One of the most exciting developments at University College over the past few years has been the Durham Castle Lecture Series. Using the spectacular 14th Century Great Hall as a venue, speakers from a range of fields have delivered a series of lectures which have been incisive, outspoken, informative, and at times, electrifying. I’ve been lucky enough to play a part in organising these lectures, and it has been hard work and hugely rewarding in equal measure.
I think what often isn’t appreciated by the audience is that the preparation for a high-profile lecture starts months, and perhaps even over a year, in advance. Speakers have to be contacted (, dates arranged, and publicity prepared. Schedules must be checked, travel and accommodation arrangements made, and websites updated; the groundwork must be laid to make sure everything is in place. Much of this important work is fairly routine, although I admit a moment of incredible excitement when I was involved (sadly, only cc’d) in an email conversation with world-famous philosopher, linguist, and political commentator Noam Chomsky recently.
On the evening of the event, there is still much to do. Members of the College’s fantastic team of porters transform the Hall from a dining room to lecture theatre in the space of 45 minutes, while a team of three, including myself, prepare the sound system and filming equipment. Over the course of roughly 20 lectures in the past 15 months, we’ve become a professional operation – something incredibly rewarding to see after months of pouring over the details to make sure we get everything just right.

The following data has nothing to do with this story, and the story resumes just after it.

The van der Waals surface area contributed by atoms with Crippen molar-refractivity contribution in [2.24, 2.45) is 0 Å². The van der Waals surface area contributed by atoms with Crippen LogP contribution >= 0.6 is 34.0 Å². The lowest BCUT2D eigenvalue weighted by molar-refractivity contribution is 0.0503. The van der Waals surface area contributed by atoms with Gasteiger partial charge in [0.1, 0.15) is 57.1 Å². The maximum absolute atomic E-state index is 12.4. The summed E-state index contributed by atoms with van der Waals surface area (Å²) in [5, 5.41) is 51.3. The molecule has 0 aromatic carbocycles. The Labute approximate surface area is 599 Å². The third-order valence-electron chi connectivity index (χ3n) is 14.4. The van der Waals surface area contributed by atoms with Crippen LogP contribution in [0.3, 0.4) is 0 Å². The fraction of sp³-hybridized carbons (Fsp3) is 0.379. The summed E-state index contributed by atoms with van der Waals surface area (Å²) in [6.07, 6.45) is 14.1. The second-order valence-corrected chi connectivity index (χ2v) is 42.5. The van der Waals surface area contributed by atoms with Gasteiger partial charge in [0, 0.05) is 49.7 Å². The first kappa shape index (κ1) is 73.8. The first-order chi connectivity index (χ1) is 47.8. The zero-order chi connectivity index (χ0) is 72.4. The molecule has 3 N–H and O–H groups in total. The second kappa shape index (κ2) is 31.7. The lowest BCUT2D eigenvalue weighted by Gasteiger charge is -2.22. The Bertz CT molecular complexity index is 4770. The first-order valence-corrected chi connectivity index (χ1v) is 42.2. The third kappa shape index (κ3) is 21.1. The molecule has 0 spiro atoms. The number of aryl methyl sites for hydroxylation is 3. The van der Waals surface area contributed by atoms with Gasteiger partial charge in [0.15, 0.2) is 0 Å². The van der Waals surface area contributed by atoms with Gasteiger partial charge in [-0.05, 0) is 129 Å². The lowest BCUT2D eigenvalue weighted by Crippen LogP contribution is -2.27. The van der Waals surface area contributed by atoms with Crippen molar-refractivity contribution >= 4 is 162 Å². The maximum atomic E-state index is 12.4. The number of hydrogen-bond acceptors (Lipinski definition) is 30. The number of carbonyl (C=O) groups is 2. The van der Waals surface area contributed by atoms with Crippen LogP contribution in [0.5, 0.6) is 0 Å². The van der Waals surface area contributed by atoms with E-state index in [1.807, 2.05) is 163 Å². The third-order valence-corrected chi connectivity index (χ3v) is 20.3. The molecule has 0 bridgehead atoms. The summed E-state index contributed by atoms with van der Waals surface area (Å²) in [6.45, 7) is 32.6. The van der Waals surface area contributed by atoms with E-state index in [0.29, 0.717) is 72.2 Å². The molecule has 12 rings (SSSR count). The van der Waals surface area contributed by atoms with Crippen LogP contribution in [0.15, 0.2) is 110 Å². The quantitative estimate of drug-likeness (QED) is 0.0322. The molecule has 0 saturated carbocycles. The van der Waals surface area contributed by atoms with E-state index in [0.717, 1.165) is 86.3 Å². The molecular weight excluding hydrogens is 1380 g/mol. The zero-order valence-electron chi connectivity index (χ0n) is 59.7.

My job involves promotion, including live-tweeting highlights from the lectures @durhamcastle, as well as assisting with the filming and editing the video to produce a final, polished film which can be uploaded to YouTube and shared with the world. I hugely enjoy much of this, especially designing a unique poster for each lecture (a chance to daydream about one day abandoning the academic world and becoming a graphic designer). On the evening of the lecture, you’ll see me perched behind the camera. Once the speaker is on-stage and everything is underway, I have developed the ability to look relaxed, yet interested and absorbed. Don’t be fooled! I am invariably on edge for the whole duration of the lecture and subsequent Q&A session – If a microphone dies, a speaker feeds-back, or a setting on some vital piece of technology needs adjusting, my job is to leap into action and solve the problem and despite some careful editing, I can be seen doing so in more than one lecture video. Simultaneously, I discreetly tweet key points from my smartphone – not an easy task when one has to condense often complicated statements into 140 characters. I apologise now to those speakers to whom I didn’t do justice!
Once the lights have gone down and the audience have left, there is often a chance to catch a quick word with a speaker. I would have suggested you were mad if you had told me, a couple of years ago, that I would have discussed my PhD thesis with Lord Giddens (former LSE Director), chatted to Justin Welby (Archbishop of Canterbury) about his travels with Tony Blair in Africa, or listened to Craig Calhoun (Sociologist and current LSE Director) discuss the challenge of humanitarian intervention and the challenges of managing a university. The common quality of these people, academics and non-academics alike, has been their incredible lucidity and insight. I hope we can find many more to follow them.
I’ll finish, since publicity is my job, with a quick plug. Join us, or watch one of our growing archive of films , there are many worse ways to spend an hour or so that listening to some incredible ideas.
Mark is a PhD Politics student at University College.